Last Friday and Saturday I attended the Willow Creek Global Summit at a nearby local church (The conference was really, really good). On Friday morning it wasn’t just raining, but a deluge and in usual ‘Fogg’ style we arrived with only a few minutes to spare. Or so we thought. As I put on my indicator to turn into the car park there were traffic cones across the entrance with two very nice chaps signalling for us to do a u-turn. They told me that the car park was full and that I needed to find parking somewhere on the (busy) street.
Now I was mildly annoyed at the fact that the car park was full, but then we had left it quite late to arrive. But on closer inspection the car park only had room for around 30 cars. Yes, 30 cars (The conference in Melbourne had around 300 people show up). As my lovely American friends like to say. Do the math.
Now I’m sure that the wonderful Willow Creek Australia (WCA) people will have this on their feedback forms from the conference. I want to be really clear, I’m not writing about this experience to have a go or embarrass WCA or the church who hosted the conference. I’m sharing this story because this is what a first time visitor to your own church could (and probably has) experienced (I’ve blogged about the fact you don’t get a second chance to make a first impression before).
Imagine a member of your congregation has been journeying with a friend for a long time and finally they’ve had the courage to invite that friend to church. For them it’s a HUGE relational call. They’ve checked ahead of time and the topic that is being covered on the weekend fits well with where their friend is at, it also happens to be the speaker who they just know will connect well with their friend because they are so relational.
Your member feels like all the stars are aligned and makes the call, and to their surprise their friend says yes. Your member thinks, okay I’ve done my part, boy, I really hope my church can deliver. They’ve put their trust in you and hope you can back up. They arrange to meet their friend at the church in the entrance.
Can you imagine your members horror when their friend doesn’t show up. And to make matters worse, when they finally get in contact with them (because their friend feels slightly embarrassed) and they find out they didn’t come because they couldn’t find a park.
Wouldn’t that just suck? Your congregational member is annoyed with you because it wasn’t clear for a first timer where to park, their trust in you just went down a couple of notches. But more importantly, this could of been the one shot at this person coming to church. They may never, ever step foot in any church again.
(By the way, I’m also using a principle I learnt at the conference. Candor. For us to improve in churches we have to be candid and not fudge the facts.)
Here’s the some things I learnt that you can also apply to your own setting:
1) Set expectations– If you have limited parking let people know about it on your website and in any other appropriate communications channel. If you are posting or emailing out a confirmation of a event booking, or a templated email invitation to church spell out that there is limited on site parking. Also;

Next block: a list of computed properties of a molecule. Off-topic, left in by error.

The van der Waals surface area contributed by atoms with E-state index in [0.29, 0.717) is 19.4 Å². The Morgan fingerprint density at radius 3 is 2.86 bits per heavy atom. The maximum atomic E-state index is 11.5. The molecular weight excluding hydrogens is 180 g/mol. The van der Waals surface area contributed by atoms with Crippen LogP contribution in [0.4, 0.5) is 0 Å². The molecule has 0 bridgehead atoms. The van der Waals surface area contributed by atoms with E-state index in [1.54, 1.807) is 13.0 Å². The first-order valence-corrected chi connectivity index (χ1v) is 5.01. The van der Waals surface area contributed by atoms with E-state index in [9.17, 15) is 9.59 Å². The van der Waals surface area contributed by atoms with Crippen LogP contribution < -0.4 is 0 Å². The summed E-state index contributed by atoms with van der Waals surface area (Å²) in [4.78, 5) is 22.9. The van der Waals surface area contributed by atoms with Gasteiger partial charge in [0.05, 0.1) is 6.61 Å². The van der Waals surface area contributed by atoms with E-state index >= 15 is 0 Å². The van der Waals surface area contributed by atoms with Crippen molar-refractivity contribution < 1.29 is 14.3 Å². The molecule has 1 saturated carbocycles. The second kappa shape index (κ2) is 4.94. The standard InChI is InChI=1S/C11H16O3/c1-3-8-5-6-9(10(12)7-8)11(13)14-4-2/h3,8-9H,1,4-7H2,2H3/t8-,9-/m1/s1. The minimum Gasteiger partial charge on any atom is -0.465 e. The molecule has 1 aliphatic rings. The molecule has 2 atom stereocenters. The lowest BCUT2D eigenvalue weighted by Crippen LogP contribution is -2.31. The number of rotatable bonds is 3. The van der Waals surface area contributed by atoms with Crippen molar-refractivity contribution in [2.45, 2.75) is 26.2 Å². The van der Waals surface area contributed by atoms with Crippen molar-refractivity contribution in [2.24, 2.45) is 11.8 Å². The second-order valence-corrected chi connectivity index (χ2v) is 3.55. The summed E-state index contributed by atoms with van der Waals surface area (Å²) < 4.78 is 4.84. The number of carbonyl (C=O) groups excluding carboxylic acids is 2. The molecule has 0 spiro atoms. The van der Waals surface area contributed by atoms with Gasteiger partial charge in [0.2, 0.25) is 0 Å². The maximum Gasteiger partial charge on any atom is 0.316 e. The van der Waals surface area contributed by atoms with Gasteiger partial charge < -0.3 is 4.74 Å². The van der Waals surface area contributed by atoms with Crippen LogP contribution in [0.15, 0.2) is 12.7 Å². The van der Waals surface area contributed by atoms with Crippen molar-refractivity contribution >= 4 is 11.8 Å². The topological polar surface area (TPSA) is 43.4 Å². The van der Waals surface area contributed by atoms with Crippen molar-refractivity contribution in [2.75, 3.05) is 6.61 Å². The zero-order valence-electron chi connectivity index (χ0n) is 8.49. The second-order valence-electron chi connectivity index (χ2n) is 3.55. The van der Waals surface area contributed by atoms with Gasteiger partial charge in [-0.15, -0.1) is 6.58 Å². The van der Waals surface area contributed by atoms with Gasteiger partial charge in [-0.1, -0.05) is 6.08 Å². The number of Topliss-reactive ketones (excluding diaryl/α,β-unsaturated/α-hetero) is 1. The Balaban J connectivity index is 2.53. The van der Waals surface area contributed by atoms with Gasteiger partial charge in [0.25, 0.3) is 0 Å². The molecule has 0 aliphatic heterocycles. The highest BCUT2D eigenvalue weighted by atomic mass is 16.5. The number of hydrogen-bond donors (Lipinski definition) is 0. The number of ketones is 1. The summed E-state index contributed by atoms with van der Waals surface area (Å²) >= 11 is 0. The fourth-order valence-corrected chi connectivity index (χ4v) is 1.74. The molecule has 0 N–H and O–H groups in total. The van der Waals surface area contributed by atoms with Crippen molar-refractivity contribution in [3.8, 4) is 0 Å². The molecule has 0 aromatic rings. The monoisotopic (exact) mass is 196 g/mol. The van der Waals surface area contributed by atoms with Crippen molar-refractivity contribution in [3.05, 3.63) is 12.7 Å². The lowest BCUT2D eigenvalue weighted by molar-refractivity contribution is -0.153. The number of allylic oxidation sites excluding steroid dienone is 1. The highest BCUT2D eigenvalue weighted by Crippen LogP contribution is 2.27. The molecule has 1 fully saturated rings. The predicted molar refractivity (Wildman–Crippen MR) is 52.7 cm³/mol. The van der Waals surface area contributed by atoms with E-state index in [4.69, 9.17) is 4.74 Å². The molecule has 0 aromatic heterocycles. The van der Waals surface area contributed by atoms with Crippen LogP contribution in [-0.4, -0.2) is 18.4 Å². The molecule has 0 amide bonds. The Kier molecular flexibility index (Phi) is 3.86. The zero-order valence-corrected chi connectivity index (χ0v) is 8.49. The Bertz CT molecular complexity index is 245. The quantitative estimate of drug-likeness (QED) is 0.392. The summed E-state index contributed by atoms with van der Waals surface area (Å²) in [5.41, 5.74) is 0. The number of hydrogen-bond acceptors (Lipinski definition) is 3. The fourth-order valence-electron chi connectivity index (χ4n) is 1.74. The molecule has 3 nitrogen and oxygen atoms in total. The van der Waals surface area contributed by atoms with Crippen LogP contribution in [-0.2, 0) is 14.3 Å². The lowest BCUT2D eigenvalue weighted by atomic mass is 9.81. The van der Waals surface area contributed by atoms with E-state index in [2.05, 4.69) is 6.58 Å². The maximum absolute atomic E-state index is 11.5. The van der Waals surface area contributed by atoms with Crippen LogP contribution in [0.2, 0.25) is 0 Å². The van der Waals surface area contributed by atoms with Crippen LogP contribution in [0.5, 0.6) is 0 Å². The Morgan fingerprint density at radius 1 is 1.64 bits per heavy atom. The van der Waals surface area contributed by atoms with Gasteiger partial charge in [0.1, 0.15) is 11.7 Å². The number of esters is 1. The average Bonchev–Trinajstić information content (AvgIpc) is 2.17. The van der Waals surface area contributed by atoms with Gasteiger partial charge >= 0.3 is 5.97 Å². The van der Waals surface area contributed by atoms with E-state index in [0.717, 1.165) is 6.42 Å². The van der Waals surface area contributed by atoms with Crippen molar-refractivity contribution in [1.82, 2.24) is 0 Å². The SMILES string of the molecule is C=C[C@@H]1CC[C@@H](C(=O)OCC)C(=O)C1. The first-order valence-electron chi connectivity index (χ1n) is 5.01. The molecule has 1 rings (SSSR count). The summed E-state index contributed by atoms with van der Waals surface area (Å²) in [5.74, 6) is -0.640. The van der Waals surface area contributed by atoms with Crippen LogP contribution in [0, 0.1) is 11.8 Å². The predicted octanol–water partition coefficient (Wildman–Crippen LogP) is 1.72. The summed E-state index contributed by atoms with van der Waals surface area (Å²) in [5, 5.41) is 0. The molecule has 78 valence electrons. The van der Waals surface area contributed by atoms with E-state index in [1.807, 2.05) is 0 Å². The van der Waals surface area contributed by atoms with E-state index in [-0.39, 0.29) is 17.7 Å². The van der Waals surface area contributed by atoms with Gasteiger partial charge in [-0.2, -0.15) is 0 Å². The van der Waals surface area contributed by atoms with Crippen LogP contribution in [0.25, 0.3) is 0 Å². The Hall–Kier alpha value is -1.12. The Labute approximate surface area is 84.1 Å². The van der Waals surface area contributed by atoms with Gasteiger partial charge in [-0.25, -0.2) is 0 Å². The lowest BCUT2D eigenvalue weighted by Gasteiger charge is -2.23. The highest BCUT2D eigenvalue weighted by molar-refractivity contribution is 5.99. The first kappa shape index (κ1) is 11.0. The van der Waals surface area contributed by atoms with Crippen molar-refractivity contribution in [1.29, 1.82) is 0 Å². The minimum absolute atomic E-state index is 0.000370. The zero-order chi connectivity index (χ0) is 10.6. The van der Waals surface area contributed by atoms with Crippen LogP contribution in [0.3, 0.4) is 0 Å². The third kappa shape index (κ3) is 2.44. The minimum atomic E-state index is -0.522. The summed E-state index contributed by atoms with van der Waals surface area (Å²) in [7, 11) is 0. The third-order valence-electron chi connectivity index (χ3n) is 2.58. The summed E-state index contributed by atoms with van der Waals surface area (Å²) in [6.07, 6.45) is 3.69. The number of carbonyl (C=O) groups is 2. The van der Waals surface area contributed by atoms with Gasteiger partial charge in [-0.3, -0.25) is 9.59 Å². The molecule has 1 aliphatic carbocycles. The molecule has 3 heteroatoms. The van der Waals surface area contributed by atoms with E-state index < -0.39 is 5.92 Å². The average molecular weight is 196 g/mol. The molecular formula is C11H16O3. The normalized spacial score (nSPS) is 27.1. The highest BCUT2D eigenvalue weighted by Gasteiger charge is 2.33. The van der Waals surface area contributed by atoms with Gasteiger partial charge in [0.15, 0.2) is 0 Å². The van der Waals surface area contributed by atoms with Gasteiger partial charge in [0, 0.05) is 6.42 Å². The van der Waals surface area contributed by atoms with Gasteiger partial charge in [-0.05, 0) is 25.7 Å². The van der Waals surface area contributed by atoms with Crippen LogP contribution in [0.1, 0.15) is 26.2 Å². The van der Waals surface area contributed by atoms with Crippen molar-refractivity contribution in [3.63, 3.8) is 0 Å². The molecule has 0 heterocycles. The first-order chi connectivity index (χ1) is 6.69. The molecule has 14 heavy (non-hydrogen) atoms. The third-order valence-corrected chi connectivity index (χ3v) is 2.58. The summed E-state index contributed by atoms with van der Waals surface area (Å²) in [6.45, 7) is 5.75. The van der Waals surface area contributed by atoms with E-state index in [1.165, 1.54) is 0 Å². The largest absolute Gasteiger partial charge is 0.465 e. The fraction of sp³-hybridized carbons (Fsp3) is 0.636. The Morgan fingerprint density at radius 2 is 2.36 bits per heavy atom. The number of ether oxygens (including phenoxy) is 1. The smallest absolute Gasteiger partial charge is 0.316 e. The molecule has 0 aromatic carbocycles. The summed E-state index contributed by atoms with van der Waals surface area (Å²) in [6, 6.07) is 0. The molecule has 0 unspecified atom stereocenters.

2) Demonstrate options – Tell the person that is attending an event at your church, or coming to your church for the first time that there are other options available because we all know that (and I’m sure its just me, not you) some people leave arriving at church until the last possible second of the last possible minute (I bring the ‘just in time’ philosophy to a whole new level).
3) Give directions – Show the visitor what other options are available and where they can park, preferably on a really simple map in your confirmation letter, email and on your church website.
4) Staff your carpark and tell your potential visitor that they will get help – A year or so ago I visited Riverview Church in Western Australia. They were in a very similar situation to the church that hosted the conference. Located in an industrial estate with limited parking. But their brilliant solution to this problem was to over compensate with extra volunteers on the ground literally directing you to a parking spot. It was brilliant. It was my first time at the church and I never felt like I would struggle to find a park (And yes, I was using the same ‘just in time’ philosophy). I also felt welcomed and appreciated with the smiles from the car park attendants. You can also add an extra paragraph in your communication piece to reassure your potential visitor not to worry and that helpful car park attendants will be there to direct them to a space.
We are fortunate at my church that we have a huge capacity for parking, well over what we could ever possibly need at our current levels. But if I was in a built up area with limited parking I’d doing this RIGHT NOW.
If you are in a built up area and have limited parking:
1) Check your website
2) Check your communication pieces
Check them and ask yourself ‘Is it clear what parking options are available?’
Some of you right now are thinking ‘so what?’ But believe me it’s my experience that often the most important communication wins or failures are in the detail.
What communication wins or failures have you seen?
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